|Type / action||gas operated, semi-automatic rifle|
|Caliber(s)||5.56×45 / .223 Remington; also 7,62×39 M43 in Mini-30 and 6,8×43 Remington SPC|
|Weight unloaded||3,1 kg / 6,8 lbs empty|
|Length||943 mm / 37,2"|
|Barrel length||470 mm / 18,5"|
|Magazine capacity||5 or 10 rounds|
Bill Ruger, one of leading US arms designers of post-WW2 period, began development of a new semi-automatic rifle circa 1970. The rifle was intended for civilian, police and para-military use; it was patterned after then-current US issue military rifle, the M14, and was chambered for relatively new 5,56x45mm (.223 Remington) ammunition. Since its commercial introduction in 1973 the Ruger Mini-14 rifle found wide acceptance among both civilian shooters and a variety of police and security forces around the world. For government users, Ruger produced two specialized versions of the basic rifle – the Mini-14GB semi-automatic and AC-556 assault (select-fire) rifles. All weapons in the Mini-14 family share same basic design, although there are differences in certain parts; for example, AC-556 rifles had slightly longer receiver, which hosts the fire mode switch at its rear part.
The first major modification to the Mini-14 family appeared in 1978, when Ruger introduced an all-stainless version of the basic rifle. Until now, all Ruger Mini-14 rifles are available either in carbon or stainless steel versions. In around 1982 Ruger introduced its next civilian modification of the Mini-14, known as the "Ranch" rifle. This version was optimized for use with telescope sight, and thus was produced with integral scope bases on receiver. Ejection mechanism was changed to eject spent cases to the right side, clear of the scope, and rear sight was fitted on the folding base. In 1986, Ruger introduced a Mini-30 rifle, which was same basic weapon but adapted to 7,62×39 M43 ammunition of Russian origin. Next change in the Mini-14 line-up appeared as late as in 2005, when Ruger company introduced a new version of the Mini-14, which incorporated integral scope bases of the earlier "Ranch" rifles with protected front sight and non-folding diopter rear sight, which has smaller mount that of previous rifles. Recent additions to the Mini-14 rifle family are the Mini-14 Target rifle, which is optimized for accuracy and use of optical sights, and the all-stainless Mini-14 in the new 6,8×43 Remington SPC caliber which has less recoil than 7,62×39 but offers better terminal effectiveness than 5,56 / .223. The 'Tactical" line, which was introduced by Ruger in 2009, features factory-standard 20-round magazines, improved stocks and slightly shorthened barrels.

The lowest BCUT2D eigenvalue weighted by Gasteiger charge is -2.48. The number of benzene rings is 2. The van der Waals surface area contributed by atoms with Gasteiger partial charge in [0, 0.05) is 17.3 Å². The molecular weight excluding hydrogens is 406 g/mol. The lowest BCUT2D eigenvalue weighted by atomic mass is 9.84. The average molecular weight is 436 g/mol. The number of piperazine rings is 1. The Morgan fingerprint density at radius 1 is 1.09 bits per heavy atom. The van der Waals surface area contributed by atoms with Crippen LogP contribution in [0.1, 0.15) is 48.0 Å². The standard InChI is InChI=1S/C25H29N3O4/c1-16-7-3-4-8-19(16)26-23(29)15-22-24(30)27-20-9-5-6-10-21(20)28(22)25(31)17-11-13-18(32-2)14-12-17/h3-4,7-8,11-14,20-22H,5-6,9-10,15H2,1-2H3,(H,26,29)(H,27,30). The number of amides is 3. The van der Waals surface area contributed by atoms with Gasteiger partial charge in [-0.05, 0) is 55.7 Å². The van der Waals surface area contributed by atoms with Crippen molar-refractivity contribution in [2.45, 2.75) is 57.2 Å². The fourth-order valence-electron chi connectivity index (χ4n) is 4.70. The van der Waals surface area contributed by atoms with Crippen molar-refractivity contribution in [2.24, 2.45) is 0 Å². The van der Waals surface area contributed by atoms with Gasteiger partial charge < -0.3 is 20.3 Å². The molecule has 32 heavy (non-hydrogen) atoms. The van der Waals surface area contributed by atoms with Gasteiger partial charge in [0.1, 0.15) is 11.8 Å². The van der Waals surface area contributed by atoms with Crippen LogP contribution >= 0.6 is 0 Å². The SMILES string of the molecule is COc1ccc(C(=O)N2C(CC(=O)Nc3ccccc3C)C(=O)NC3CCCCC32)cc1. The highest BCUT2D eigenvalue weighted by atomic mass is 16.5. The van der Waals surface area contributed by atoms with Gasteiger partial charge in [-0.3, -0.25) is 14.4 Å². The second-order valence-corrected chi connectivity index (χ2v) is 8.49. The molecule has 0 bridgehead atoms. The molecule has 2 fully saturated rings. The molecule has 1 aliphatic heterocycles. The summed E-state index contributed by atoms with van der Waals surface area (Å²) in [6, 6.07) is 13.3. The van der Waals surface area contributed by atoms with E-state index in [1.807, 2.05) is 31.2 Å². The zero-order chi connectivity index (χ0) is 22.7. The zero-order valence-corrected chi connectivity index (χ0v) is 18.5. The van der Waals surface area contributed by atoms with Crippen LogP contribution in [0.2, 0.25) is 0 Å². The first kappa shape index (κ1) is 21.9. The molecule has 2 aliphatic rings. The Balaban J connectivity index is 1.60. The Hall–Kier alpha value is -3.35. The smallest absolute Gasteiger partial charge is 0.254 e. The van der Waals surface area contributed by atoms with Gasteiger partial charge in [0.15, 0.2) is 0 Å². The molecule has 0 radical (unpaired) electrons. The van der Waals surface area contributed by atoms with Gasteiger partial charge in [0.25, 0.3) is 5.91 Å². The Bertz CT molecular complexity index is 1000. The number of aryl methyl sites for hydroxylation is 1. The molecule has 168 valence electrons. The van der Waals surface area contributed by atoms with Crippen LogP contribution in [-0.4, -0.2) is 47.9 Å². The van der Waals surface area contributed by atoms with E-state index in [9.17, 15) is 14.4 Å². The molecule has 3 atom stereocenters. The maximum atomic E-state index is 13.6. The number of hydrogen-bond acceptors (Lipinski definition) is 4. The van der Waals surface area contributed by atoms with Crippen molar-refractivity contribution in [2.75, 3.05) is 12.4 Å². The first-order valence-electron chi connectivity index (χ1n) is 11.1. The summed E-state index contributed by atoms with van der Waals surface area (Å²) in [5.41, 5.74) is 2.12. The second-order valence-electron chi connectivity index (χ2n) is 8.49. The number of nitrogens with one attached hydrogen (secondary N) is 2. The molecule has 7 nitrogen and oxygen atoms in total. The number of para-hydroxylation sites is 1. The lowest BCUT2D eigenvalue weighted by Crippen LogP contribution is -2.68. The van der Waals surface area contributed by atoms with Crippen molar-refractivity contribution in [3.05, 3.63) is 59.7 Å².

In general, Mini-14 rifles are known for their good reliability and durability. Accuracy is usually quoted as somewhat inferior to AR-15 (M16)-type weapons, which are very popular in USA, but this may change with recent introduction of Mini-14 Target model. Despite some claims, Ruger Mini-14 rifles are accurate enough for most purposes, and quite reliable and durable, being excellent weapons for hunting, home defense, certain police and security applications as well as for general plinking and practice.
Ruger Mini-14 is gas operated, semi-automatic only weapon which uses Garand-type rotary bolt with two lugs. Action is operated by the long-stroke gas piston, which is located below the barrel and is concealed within forend of the stock. The gas piston has cup-shaped head, and is linked to the bolt via Garand-type operating rod which runs at the right side of the weapon. Manual safety also patterned after M1 Garand or M14 rifle, and is located at the front of the triggerguard. Standard stock of the Mini-14 is of single-piece type, with semi-pistol grip and separate heatshiled above the barrel. Early Mini-14 rifles had wooden heatshileds which exposed operating rod; current production civilian guns feature polymer heatshields which cover most of the operating rod. Over the time, Ruger also produced a folding-stock versions with wooden stock, plastic pistol grip and side-folding metallic shoulder stock. Ruger also makes "all-weather" polymer stocks for Mini-14 and Mini-30 rifles. It also must be noted that there are many aftermarket stocks for Mini-14 rifles.
Standard sights consist of a blade-type front and adjustable diopter-type rear sight; "Ranch" type rifles also had integral scope mounts on the receiver, which will accept proprietary Ruger scope rings.
Original magazine capacities for Mini-14 rifles were 10 or 20 rounds, but since infamous American "Assault weapons ban" of 1994 Ruger offered civilian Mini-14 rifles with magazines containing only 5 rounds; however, some magazine makers produced aftermarket magazines for Mini-14 and Mini-30 in capacities of up to 40 (box) and 90 (snail-drum) rounds.